Early on in my career as a headhunter, I became interested in the dozens of qualities that make top scientists stand out. Then, a conversation with one of my contacts shifted my thinking. “Success in the biotech industry, like any pursuit, seems to boil down to no more than about a half-dozen things,” Leo Kim told me more than 2 decades ago. He was the vice president of a biotech company at the time, and I frantically wrote down his words as he piled great advice on top of great advice. After our discussion, I began to think about the topic in a different way. I had been looking for dozens of different factors, but is it really just a handful of core traits that make the difference?
What do emotional intelligence and authenticity have in common? Everything. In its most stripped down form, being emotionally-intelligent means being an authentic person.
Yet authenticity doesn’t come natural, especially for leaders and managers. Sometimes it’s easier to not deal with emotional matters at work, as confrontations can get ugly and dramatic. It’s so much more convenient to sweep things under the rug.
The avoiding approach is also a recipe for disaster because it leads to more drama and more conflict.
If this strikes a chord and you’re on the path to growing and developing your leadership skills or emotional intelligence, listen up.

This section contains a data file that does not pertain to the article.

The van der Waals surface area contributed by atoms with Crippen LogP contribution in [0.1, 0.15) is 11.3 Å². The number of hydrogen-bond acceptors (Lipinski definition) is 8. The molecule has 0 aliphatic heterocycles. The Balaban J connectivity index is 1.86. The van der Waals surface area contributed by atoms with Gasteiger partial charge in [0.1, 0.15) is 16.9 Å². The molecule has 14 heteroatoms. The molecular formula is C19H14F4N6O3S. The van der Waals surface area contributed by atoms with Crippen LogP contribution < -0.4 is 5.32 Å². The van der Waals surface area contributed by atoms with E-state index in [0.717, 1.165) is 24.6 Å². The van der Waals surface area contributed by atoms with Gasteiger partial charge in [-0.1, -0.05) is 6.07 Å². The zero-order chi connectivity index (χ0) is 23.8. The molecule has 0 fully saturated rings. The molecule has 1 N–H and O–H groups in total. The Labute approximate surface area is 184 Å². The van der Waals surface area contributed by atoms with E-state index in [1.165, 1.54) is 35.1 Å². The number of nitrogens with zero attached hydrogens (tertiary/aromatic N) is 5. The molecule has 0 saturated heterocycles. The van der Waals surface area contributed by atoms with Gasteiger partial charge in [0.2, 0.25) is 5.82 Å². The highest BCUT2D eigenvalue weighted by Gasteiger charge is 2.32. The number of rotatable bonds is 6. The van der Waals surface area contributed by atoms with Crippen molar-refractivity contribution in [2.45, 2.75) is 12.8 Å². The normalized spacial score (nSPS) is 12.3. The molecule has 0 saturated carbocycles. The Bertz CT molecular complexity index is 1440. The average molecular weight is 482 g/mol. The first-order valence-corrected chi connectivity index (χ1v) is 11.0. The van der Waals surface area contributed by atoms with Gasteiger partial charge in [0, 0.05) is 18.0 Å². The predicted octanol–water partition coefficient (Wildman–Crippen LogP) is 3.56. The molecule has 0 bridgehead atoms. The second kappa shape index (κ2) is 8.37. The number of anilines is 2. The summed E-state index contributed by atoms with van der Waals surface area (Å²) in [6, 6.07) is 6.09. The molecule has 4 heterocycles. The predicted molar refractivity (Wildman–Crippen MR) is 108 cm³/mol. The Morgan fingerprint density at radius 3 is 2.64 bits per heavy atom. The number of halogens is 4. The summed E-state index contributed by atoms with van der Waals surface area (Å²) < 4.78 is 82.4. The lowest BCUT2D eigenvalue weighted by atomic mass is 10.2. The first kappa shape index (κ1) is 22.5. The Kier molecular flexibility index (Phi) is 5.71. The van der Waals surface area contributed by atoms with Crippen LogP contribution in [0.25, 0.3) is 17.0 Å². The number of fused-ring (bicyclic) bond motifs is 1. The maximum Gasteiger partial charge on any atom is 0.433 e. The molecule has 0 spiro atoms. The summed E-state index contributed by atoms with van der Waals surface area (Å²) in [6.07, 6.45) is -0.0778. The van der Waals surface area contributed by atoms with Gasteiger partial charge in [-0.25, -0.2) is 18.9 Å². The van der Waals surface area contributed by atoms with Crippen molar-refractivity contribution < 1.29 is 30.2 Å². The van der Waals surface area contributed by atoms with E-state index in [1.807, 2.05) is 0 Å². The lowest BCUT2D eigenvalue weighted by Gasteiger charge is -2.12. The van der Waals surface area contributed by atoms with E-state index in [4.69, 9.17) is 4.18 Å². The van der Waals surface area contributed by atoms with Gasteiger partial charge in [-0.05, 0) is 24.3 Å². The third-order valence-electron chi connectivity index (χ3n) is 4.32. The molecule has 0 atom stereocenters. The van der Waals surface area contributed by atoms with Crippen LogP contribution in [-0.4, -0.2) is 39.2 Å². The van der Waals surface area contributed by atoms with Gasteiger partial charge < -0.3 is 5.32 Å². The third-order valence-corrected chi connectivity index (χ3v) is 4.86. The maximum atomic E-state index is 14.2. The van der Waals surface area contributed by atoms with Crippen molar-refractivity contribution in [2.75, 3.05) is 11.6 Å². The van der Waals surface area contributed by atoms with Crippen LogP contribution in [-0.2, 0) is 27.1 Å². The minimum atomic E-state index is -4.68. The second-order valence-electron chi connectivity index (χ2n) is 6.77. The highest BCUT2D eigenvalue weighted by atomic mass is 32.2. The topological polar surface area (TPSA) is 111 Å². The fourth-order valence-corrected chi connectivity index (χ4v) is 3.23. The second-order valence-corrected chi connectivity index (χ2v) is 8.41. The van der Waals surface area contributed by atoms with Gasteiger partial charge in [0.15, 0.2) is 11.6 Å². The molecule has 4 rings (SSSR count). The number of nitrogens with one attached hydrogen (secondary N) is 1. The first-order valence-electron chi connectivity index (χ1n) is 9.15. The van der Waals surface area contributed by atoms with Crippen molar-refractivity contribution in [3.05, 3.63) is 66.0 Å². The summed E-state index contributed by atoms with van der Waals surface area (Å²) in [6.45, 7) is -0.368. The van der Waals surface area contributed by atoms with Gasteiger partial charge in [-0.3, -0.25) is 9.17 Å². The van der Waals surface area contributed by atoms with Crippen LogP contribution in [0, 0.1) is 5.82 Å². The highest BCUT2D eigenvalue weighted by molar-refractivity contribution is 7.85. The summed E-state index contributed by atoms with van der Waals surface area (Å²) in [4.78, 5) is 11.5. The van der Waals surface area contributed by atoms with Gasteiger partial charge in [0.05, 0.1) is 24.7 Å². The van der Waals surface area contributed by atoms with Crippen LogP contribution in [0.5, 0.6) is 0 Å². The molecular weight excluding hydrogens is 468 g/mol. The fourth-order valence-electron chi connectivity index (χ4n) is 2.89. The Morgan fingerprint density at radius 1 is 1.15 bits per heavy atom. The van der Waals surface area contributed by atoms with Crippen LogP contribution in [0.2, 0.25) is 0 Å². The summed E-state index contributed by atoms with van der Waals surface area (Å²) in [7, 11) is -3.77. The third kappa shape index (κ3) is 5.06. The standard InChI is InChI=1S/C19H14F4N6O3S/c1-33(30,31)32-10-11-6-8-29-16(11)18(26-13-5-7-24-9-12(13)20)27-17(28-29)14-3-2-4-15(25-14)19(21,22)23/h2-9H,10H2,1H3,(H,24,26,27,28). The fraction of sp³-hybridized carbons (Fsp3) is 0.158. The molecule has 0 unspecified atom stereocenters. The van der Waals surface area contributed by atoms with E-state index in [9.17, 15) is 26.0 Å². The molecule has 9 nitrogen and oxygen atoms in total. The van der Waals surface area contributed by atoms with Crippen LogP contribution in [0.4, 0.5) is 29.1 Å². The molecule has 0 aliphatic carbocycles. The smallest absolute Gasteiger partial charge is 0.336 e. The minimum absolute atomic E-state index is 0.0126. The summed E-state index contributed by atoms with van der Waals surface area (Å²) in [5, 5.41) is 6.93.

Why do scientists with similar backgrounds and abilities often end up achieving very different degrees of success? A classic explanation is that academic achievement exhibits a “Matthew effect”: Early successes increase future success chances. We analyze data from a large academic funding program that present a unique opportunity to quantify the Matthew effect and identify generative mechanisms. Our results show that winners just above the funding threshold accumulate more than twice as much funding during the subsequent eight years as nonwinners with near-identical review scores that fall just below the threshold. This effect is partly caused by nonwinners ceasing to compete for other funding opportunities, revealing a “participation” mechanism driving the Matthew effect.
Two college majors are better than one. That is the conclusion that researchers are beginning to reach.
Prior research has already shown that students who double major can earn more than peers who majored in only one field.
New research we conducted recently shows that double majors fare better in another way as well: They are more innovative.
I am surrounded by workaholics.
At every college where I have taught, the unspoken mantra is that you must always have a project to work on — a new book, a journal article, a series of poems, or a grant proposal. In the faculty mailroom, the most common question is “What are you working on?” An unheard-of response is “Nothing.”
My adjunct colleagues are trying to publish themselves into a tenure-track position, while the tenure-track faculty members know that if they do not publish their way to tenure, they are done. Then there is the tenured faculty. They set the pace for everyone else by keeping their foot on the gas. Some of these people are in their 70s, with bags under their eyes, and CVs as long as Jack Kerouac’s scroll of On the Road. Yet, they never stop. As one of my colleagues once told me, “Academia is like a pie-eating contest where the reward is more pie.”